I decided to change how my handwriting looked when I was around fifteen years old. I remember the moment vividly. One of my friends at school knew a guy who was into handwriting analysis and so she’d had her handwriting done for a laugh. I listened to the interpretation of her idiosyncratic scrawl during a morning break with great interest: a squiggle here meant this and a flourish of a certain length meant that.
My natural writing was quite long and flowing. I felt it was old fashioned and not à la mode; I preferred what I was hearing about what ‘boxy and bulbous’ meant, compared to the psychological profile that my natural scratching suggested.
The whole encounter got me thinking about what my handwriting said about me – and more importantly, whether I liked what a so-called expert, who had never met me, might say about me from looking at it. I therefore set about – quite determinedly – to create a new look for myself through my handwriting.
I practised for hours, perfecting something that I thought presented me in a more compelling fashion. I even asked my father which versions he thought more professional, thinking ahead to job applications and covering letters, in those days always written by hand, so people could assess you from your handwriting, as well as your content… sad, but true.What I came up with fitted the bill, looked good, on-trend, sophisticated, neat and in synch with the zeitgeist. So I just switched. Overnight. A conscious choice, requiring me to shift my hand position, quickly bringing with it a permanent callous I wore on my finger for years.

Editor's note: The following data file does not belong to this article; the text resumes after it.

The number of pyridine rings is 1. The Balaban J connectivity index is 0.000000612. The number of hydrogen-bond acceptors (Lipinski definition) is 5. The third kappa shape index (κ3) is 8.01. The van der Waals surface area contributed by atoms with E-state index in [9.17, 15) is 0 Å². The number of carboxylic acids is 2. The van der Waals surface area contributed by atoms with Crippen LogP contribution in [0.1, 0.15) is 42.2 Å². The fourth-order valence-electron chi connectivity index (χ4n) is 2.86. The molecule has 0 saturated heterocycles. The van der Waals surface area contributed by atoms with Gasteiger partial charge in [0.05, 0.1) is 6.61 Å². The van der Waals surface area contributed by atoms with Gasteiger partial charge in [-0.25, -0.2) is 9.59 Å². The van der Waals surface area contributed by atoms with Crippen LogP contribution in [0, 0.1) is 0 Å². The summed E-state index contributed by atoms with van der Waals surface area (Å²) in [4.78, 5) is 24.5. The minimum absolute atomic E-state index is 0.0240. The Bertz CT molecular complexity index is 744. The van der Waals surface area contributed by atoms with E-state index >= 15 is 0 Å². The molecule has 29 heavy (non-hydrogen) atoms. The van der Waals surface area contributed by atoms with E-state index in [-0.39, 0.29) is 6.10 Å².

My natural writing had an angle to the right and it reflected the natural angle my hand lay in as it moved across the page. To make the shift was only a tiny degree or two away, but trying it now I can feel that my hand has to tense up to accommodate the position, my wrist locks and there’s a knock-on effect in my lower arm and right shoulder, such that my torso twists ever so slightly.
I felt nothing of this at fifteen years and continued writing this way for three decades, scribbling through university, through jobs, through meetings, courses and workshops – all in this adopted style. People liked my handwriting: it attracted praise and admiration. So I’d tell myself it had been a good decision. When computers came in and the amount of handwritten work declined considerably, the callous on my finger disappeared. Funny, that.
Soreness, though, became a regular feature. A niggle, but a feature. Writing for lengthy periods or at speed really put a strain on my arm and shoulder, but I totally disregarded it. That ever so slight angle change in my hand to accommodate the upright writing meant I was doing something that inherently altered my body’s natural flow and created related pressure in the front of my shoulder.
I developed a point of ongoing, intermittent soreness there, bad enough to be the subject of a couple of x-rays and specialist consultations over the years. But I never made the connection until now that perhaps the pain could have been introduced, enhanced or exacerbated by the continued daily ‘misuse’ of my natural bio-mechanical flow when writing.
I can’t possibly be sure, but what I do know is that whenever I would be taking notes in a fast-transcribe situation, the pain would come. Persistent, not too painful, so I would do a quick stretch and carry on. I would override it, in other words. It’s sad to think now that a momentary choice from a lack of confidence and appreciation of my own true essence as a teenager might have been the set-up for this future shoulder affliction.